Apple and Samsung may be prepping for a Supreme Court brawl over which company’s smartphone designs “inspired” the other’s, but if a new patent application is any indication, that has not deterred Apple from potentially opening that can of worms wider. A filing by the iPhone maker in early August describes, in essence, a page from Samsung’s playbook: edge-side controls for a device with a curved screen a la Samsung’s Galaxy Note 7.
The phone depicted isn’t identical to the Note 7 or any other curved-screen handset on the market, granted. According to the patent, its screen — a single panel that theoretically stretches from the phone’s left-hand side to its right and bends around its bezels — would feature a thin demarcating line between its flat and curved surfaces. The separation would be achieved artificially “by one of three means: patterned” glass, printed or painted masking material, or “selectively [activated] and [deactivated] display pixels” — i.e., portions of the screen that would dim as needed.
Apple sees those screens around the margins as ripe for control scheme potential. They might contain “virtual buttons” or “virtual switches” which could trigger or control “lenses, haptic feedback … audio … or other components” when pressed. The document goes on to describe a gesture-based system of control — tapping or sliding across the edge could bring up video or music playback controls, for instance, or a truncated display settings menu.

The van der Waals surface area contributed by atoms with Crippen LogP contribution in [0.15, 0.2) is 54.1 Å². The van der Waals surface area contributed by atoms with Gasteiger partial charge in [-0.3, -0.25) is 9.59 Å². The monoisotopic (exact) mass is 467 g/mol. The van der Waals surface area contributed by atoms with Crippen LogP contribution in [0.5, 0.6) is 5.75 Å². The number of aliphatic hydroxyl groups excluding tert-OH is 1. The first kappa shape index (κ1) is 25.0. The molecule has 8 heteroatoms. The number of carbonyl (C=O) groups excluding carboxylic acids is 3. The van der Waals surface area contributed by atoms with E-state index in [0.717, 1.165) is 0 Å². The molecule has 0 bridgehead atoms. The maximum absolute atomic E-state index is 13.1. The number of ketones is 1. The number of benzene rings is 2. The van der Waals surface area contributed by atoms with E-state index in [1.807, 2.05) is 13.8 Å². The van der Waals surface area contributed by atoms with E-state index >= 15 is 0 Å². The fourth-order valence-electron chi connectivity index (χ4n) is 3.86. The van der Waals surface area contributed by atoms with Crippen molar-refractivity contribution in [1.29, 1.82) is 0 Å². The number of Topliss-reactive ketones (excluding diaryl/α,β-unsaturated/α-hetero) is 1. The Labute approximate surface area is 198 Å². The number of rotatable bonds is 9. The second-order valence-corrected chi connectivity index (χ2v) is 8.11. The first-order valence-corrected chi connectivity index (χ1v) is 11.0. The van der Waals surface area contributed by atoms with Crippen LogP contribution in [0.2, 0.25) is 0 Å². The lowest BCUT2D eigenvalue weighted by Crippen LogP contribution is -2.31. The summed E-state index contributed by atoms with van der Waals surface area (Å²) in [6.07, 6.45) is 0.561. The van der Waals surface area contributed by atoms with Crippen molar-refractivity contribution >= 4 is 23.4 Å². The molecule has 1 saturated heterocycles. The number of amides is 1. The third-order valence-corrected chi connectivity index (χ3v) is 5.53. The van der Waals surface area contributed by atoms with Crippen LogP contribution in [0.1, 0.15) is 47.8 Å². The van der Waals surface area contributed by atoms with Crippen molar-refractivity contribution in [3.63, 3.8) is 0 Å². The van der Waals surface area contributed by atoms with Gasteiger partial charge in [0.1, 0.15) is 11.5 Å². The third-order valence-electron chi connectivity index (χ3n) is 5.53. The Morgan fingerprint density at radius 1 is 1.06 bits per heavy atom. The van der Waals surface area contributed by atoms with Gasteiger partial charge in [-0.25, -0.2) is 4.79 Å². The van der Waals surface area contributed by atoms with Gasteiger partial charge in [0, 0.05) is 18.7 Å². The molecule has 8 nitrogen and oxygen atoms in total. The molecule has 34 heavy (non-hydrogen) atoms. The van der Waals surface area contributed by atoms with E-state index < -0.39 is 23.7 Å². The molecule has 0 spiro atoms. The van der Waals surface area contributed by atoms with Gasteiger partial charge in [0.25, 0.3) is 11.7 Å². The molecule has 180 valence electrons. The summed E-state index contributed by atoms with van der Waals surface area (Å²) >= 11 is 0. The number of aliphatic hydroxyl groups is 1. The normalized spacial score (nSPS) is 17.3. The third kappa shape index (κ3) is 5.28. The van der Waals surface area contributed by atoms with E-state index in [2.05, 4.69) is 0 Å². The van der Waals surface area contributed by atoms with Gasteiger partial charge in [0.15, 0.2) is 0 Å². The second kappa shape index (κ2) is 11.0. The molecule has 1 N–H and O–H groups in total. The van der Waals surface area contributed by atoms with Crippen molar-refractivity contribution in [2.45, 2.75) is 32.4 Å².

If any of that sounds familiar, that’s because it’s reminiscent of the curve-centric software that ships on the Galaxy S7 Edge. Apps Edge, Task Edge, and People Edge, and lets you assign shortcuts to applications, functions, and contacts that permanently inhabit the display’s curved bezels. Information stream, meanwhile, relegates at-a-glance feeds like missed calls, messages, news headlines, and Facebook status updates to the handset’s curved screen. It lights up when someone calls or texts — you can associate colors with certain contacts — and third-party tools extend it further (one, coincidentally, allows you to control music playback from S7 edge’s side-facing screen).
Patents aren’t always great predictors of future products. Apple’s “magic” glove system has yet to make an on-stage debut, as does its ultrasonic Touch ID sensor. But that’s not to say a curved-edge iPhone display with killer accompanying software features will never see the light of day. Patently Apple notes that the patent has been revised “three times in 15 months,” suggesting internal development is ongoing, and the company filed a design concept for a handset with a flexible, wraparound, bezel-free display earlier this year.
It’s not out of the question that a future iPhone may sport a few of the aforementioned features described. But Samsung, no doubt, would have something to say about it.